The following day we set out for Mount Popa. Mount Popa is a volcanic plug, with a temple on top. Volcanic plugs look like huge rocks jutting out of the earth, and like every other high point in Burma, it has a temple. Mt Popa is infamous for its monkeys, so we were somewhat anxious about how the trip would go. Mt. Popa is however, famous for being the home of the Nats. The Nats are an integral part of religious belief in Myanmar and date back to pre-Buddhist animist days. The Nats are spirits, and are believed to be found everywhere – mountains, streams, stones etc. When Buddhism arrived in Myanmar, it co-opted the existing belief in Nats, who are still worshipped. They take human form, and each one has its own particular story. Throughout Myanmar, in addition to Buddhist festivals there are Nat festivals, and belief is very strong.
Min joined us for our day trip as our guide. Bagan, being in the “dry zone” is intensely farmed, but you don’t see any rice paddies. Rather, you see many ground crops (peanuts especially) as well as toddy plantations. The toddy palm is farmed for its coconut water which is distilled into wine and spirits. We stopped at a plantation, where we saw the whole amazing process. Someone scampered up a tree, collected toddy water, and then we visited the distillery (and tasted the results). We also learned about the other forms of agriculture. The kids loved taking turns at “operating” the bullock, used in the production of peanut oil. Travel is an incredible education for kids – growing up in the city, all they see are products on supermarket shelves, and here they were actually taking part in a process thousands of years old. Jaggery (a candy made from the palm) is also produced and we were given as many samples as we wanted. One of the workers made toys for the kids from palm leaves – as a gift! On the way, We stopped at a dam, where we saw many women and girls collecting and carrying water. Women still do much of the toughest work in Myanmar, and many villages have no running water. It looked like seriously hard work.
Mt. Popa is amazing to see, from afar. As we arrived, we could see legions of monkeys all over the place and Gal became terrified. A roof has been built over the stairway leading to the top, but it doesn’t really keep the monkeys out. Some were very aggressive and luckily Min had brought a large walking stick to keep them away. Afterwards, we stopped in at the local fruit market and bought a jackfruit, a tropical Asian fruit which we hadn’t tasted before. It was huge, and it took three women to peel and cut it for us. Tasty, but there was no way we could eat it all.
Min took us to the local monastery where he has spent time meditating, to meet the monks and nuns. Monasteries are a daily part of life in Myanmar. Firstly, every boy and girl is sent to spend some time in a monastery when they are a child. It is very expensive for poor families – they have to provide the clothes, sleeping bag, bowl and more, but is a sign of how integral Buddhism is to life in Myanmar. How long they wish to spend is up to the child. The monasteries provide schooling and run medical clinics as well. The monasteries are also visited daily by many people in their 60’s and up – it is often how they spend every single afternoon. They can eat there and they can sleep there, for free. We were told that nobody needs to go hungry in Myanmar as the monasteries will provide, and we didn’t see beggars on our trip. The monasteries have always looked after people in need and as a result monks have often been at the forefront of political demonstrations in Myanmar as well. The last huge uprising against the military government was begun by monks. The government had apparently raised the cost of fuel dramatically, leading to transport shortages and food shortages. The monasteries had not been able to feed the people, leading to an uprising.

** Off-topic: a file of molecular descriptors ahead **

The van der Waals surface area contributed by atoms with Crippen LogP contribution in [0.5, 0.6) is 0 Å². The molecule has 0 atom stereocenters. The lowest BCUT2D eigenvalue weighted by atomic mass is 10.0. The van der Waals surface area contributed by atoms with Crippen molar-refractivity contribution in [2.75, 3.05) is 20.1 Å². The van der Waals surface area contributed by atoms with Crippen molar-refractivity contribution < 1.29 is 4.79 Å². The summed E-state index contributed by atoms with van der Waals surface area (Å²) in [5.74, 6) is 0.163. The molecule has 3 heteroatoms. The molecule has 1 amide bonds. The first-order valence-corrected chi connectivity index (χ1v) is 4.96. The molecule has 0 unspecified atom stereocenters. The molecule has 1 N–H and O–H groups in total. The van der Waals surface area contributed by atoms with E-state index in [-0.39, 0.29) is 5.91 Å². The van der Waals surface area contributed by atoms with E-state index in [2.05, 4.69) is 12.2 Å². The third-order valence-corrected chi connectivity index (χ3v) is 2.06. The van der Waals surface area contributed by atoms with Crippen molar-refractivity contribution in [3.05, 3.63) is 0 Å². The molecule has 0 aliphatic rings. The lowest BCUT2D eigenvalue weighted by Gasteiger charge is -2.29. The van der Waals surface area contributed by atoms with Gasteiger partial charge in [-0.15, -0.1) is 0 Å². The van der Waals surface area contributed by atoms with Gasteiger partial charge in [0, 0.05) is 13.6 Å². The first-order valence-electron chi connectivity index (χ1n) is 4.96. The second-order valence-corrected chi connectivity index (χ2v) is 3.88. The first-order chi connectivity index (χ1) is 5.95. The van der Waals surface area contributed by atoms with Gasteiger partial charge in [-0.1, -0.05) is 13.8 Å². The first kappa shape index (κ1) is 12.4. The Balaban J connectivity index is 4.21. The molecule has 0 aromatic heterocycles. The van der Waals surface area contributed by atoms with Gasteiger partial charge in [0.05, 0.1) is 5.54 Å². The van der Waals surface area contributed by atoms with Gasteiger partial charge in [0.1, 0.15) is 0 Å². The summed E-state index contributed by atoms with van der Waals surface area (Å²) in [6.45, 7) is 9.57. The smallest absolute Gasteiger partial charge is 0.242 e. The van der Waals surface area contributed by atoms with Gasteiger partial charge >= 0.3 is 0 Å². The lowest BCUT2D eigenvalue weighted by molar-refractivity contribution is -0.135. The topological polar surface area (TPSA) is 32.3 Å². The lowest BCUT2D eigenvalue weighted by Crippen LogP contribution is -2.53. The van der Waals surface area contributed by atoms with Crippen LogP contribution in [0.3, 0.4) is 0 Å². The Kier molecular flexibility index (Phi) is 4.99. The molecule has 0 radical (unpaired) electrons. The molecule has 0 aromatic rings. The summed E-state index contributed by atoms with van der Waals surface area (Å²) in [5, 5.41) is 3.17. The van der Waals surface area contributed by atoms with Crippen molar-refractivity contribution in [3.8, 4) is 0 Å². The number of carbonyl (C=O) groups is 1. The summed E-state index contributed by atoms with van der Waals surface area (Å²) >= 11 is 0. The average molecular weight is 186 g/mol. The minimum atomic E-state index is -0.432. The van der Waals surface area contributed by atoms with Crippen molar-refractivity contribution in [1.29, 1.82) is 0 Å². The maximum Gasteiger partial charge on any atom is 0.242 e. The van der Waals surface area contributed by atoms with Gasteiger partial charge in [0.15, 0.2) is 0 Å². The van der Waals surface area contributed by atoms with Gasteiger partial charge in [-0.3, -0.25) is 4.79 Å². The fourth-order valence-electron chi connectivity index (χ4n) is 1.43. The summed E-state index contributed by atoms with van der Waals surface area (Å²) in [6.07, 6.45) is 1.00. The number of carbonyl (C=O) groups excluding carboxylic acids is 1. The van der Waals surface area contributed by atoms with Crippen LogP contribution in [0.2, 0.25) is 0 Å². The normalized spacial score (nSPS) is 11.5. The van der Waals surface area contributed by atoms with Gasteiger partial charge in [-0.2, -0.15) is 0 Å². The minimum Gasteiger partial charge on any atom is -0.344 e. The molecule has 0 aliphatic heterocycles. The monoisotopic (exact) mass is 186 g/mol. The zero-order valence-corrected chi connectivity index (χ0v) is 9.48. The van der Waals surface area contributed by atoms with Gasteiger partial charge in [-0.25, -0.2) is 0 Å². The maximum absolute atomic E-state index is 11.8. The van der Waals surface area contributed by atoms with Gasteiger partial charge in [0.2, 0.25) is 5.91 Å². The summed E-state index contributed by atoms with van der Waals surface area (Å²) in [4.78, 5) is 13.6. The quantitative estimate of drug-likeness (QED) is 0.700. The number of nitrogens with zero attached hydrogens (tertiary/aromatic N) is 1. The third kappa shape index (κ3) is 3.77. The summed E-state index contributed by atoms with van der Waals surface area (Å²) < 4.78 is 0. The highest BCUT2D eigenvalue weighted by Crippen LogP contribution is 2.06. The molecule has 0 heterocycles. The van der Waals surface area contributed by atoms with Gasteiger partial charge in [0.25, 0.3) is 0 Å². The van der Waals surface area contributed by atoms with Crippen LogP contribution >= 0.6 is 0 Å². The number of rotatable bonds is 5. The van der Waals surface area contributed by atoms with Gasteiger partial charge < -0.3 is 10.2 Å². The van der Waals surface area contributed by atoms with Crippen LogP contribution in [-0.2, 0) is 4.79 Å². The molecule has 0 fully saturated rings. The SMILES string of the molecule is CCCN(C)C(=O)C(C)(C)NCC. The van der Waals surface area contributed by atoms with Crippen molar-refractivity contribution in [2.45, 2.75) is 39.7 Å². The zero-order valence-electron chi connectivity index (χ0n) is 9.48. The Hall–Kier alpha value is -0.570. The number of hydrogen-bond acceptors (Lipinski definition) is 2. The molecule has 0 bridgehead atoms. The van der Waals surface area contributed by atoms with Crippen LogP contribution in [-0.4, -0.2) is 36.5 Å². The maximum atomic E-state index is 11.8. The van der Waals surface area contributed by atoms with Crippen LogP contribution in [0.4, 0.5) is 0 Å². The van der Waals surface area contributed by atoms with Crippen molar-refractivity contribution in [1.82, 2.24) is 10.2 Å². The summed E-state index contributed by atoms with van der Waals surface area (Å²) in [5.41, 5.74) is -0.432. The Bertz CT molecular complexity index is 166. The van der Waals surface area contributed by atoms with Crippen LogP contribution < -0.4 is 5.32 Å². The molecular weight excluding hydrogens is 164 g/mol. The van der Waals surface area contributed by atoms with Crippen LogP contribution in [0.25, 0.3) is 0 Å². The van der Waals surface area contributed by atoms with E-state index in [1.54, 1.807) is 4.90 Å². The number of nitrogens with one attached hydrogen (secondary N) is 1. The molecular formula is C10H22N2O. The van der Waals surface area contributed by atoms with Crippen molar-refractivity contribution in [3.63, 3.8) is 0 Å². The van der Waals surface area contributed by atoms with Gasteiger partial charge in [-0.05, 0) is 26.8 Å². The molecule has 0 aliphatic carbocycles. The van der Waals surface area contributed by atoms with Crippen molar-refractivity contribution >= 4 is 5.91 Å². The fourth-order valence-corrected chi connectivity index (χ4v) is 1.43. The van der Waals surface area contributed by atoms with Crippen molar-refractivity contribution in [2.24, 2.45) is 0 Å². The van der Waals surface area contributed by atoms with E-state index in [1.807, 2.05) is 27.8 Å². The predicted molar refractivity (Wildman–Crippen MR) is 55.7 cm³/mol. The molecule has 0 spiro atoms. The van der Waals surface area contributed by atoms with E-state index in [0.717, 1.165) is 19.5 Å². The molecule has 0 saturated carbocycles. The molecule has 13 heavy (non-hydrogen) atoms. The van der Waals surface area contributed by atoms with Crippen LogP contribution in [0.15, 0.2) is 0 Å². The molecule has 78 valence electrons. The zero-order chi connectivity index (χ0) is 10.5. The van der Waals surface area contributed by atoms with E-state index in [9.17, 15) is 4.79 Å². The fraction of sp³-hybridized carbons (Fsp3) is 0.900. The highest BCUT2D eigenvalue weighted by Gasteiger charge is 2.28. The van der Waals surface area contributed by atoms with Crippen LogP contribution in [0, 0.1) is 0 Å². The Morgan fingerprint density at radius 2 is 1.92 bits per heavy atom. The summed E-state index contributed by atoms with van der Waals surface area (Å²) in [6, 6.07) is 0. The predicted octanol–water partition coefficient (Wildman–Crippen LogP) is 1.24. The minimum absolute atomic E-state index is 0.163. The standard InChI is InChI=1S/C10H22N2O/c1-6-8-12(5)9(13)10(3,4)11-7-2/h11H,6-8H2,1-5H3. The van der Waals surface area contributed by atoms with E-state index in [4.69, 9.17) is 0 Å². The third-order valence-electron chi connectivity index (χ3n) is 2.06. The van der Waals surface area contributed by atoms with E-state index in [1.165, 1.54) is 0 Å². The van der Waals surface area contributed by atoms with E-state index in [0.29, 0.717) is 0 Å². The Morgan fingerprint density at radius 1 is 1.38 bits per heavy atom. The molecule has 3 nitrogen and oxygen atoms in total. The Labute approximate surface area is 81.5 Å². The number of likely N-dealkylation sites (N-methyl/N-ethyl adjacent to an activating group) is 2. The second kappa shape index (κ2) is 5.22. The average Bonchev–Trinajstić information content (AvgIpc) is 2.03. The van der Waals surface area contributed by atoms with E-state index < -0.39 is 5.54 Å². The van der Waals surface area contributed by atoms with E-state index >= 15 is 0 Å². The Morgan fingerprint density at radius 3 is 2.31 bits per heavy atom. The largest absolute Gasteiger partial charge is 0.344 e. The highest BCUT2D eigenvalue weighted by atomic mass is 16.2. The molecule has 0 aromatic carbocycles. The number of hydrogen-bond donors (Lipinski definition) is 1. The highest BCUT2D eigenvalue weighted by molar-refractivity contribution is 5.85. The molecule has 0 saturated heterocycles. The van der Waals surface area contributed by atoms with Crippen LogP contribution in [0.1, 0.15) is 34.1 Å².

Our visit was incredible. We met the head monk who welcomed us to eat something with him, and then the table was piled high with food – much more than we could ever eat. We were shown the meditation hall, watched the prayers, visited the clinic and met the head nun, a wonderful dignified lady, who has dedicated her life to Buddhism.
Back in Bagan, we stopped in at another village soccer match before ending our day at the temples. This time we headed to a temple off the tourist track – not the biggest or the most spectacular, but we were there without a bunch of other tourists, which made it so special. As we arrived, a boy dressed in his school uniform approached Daniel and Eitan and they began to play together. He explained in his limited English that he was Zozo, and he climbed up the temple with us. The kids had a great time together. It turned out that Zozo, while wanting to make friends, also wanted to sell us his picture of Bagan. But this wasn’t a photograph or anything commercial – this was his own picture, that he had drawn himself with crayons, of the Bagan temples through his own ten-year old eyes. It was so charming and so innocent and we happily bought it. It is one of our most prized purchases from Myanmar. Not only is it lovely, but it’s a memory of Zozo as well and the kids love it.
(PS: I am now custom-designing trips to Myanmar – click here for more details).